To be frank, it's a bit on the generic side. It's set in an alternate future where children suddenly start being born with innate magical power, and in the first decade of this phenomenon, millions of people worldwide die in tragic accidents, as infants wield incomprehensible destructive forces without any realization. Babies feeling a chill might end up toasting their hapless parents in an effort to warm up, or freeze them into popsicles when they break a sweat. Luckily, roughly 10 percent of these children inexplicably lose all magic ability every year, up until the age of maturity (20), after which the handful remaining magicians retain their powers for the rest of their lives.

To combat the new unmanageable younger generations, governments have decided to ship all kids to remote school islands, where more mature magicians can help educate and maintain control over them. Our reluctant hero is a 16-year-old boy, who five years prior lost his magic after a battle with fearsome magical creatures (another phenomenon), when they abducted one of his younger sisters. Needless to say, he's one in a million people whose powers don't actually disappear completely, but simply lie dormant for a few years, and then suddenly get turned on again. Now, instead of finally going on his planned worldwide search for his sister, the authorities drag him back onto the school island, where he promptly meets a pretty girl and gets to help her as per proper hero protocols.

So, we've established that its plot is generic, and in execution it's also fairly juvenile. There's a lot that can be done with a setting where magic is feared and children are stuffed into cages and society secretly despises them, while they themselves think magic makes them enviable, etc, etc, but the author seemingly has no such lofty aspirations, and decides to spend the allotted paper on retreading the same old boy-meets-girl-and-saves-her story. Along the way he also introduces a bunch of minor characters, who feature so little that their only purpose seems to be a hint of future book appearances.

With these complaints out of the way, I still have to admit that I enjoyed reading it, and may have to accept that I'll always be 14 years old on the inside. Skipping the sequels, though.


And so I finally got to read Shiranai Eiga no Santora wo Kiku by Takemiya Yuyuko. Takemiya is originally a light novel author, and wrote two of my favourite series in Toradora and Golden Time. This is her first book to come out of a new publishing label that launched this summer, with the idea of being more than a light novel.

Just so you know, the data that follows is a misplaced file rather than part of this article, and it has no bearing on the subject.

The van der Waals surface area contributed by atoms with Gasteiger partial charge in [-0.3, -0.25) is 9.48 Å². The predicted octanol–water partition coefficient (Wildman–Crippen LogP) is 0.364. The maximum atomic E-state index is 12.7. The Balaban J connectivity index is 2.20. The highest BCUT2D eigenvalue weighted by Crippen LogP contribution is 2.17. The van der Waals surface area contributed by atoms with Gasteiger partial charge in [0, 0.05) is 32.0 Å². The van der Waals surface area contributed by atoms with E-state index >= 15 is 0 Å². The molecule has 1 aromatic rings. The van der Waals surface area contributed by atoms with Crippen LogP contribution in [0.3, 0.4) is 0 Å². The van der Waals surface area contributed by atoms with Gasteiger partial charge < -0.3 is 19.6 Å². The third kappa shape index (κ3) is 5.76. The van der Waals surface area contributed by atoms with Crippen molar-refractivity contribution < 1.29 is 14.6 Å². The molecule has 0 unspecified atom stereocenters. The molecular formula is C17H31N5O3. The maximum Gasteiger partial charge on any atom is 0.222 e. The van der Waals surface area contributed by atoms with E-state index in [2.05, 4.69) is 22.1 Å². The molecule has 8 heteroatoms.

It follows Biwa, a young woman, 23 years of age, and fresh out of university, whose daily hunt for a job has recently turned into a nightly hunt for a cross-dressing thief, who stole a dear photo she always carries in her wallet. Going in almost completely blind, it took me half the book to make sense of what the story was really about, which is coping with the loss of someone close to you, getting over the sorrow and guilt, and moving on with your life. The intensely confusing prologue didn't help set this up, but after finishing the last page, I realized that it tied into one of the themes of the book -- that everything goes round and round -- and was in fact the continuation of the final page, looping the novel around on itself.

Takemiya's strength has always been her vivid stream of consciousness writing, and this time is no exception. It's an exciting, boisterous read, that makes the pages rush past fast, easily putting you in Biwa's situation. The trouble is, this energetic prose also makes it feel very ... light novelly, for lack of a better word. Cruder than I'd expect from a regular novel. The theme and characters are more mature, but her literary style remains on the same level. While this is still highly enjoyable, it clashes a bit with my hope that she'd take the full step and reach a stage where she can dazzle the adult audience. At least it explains the choice of publisher.

Another issue is the length, I think. Takemiya's previous series have often been long, more than 10 volumes, and the benefit of having 3000 pages to develop your characters makes itself evident here, when she has to press it all into a tenth of that space. In a series, long, casual conversations are a great way to breathe life into characters, but here it's hard not to suspect these precious pages could be better spent elsewhere. Knowing her previous works, these new restrictions also make the novel feel hurried in places.

Ultimately, I'm conflicted about the book. On the one hand, I highly appreciate the ambition to move closer to real novels, which I've been hoping to see from her for years now, but on the other hand, I almost wish it had been a light novel series instead, so she could have the time to grow her characters fully. At the same time, I know it can be done without a million pages, so perhaps Takemiya will get used to the new format and improve with future releases. It's the right direction.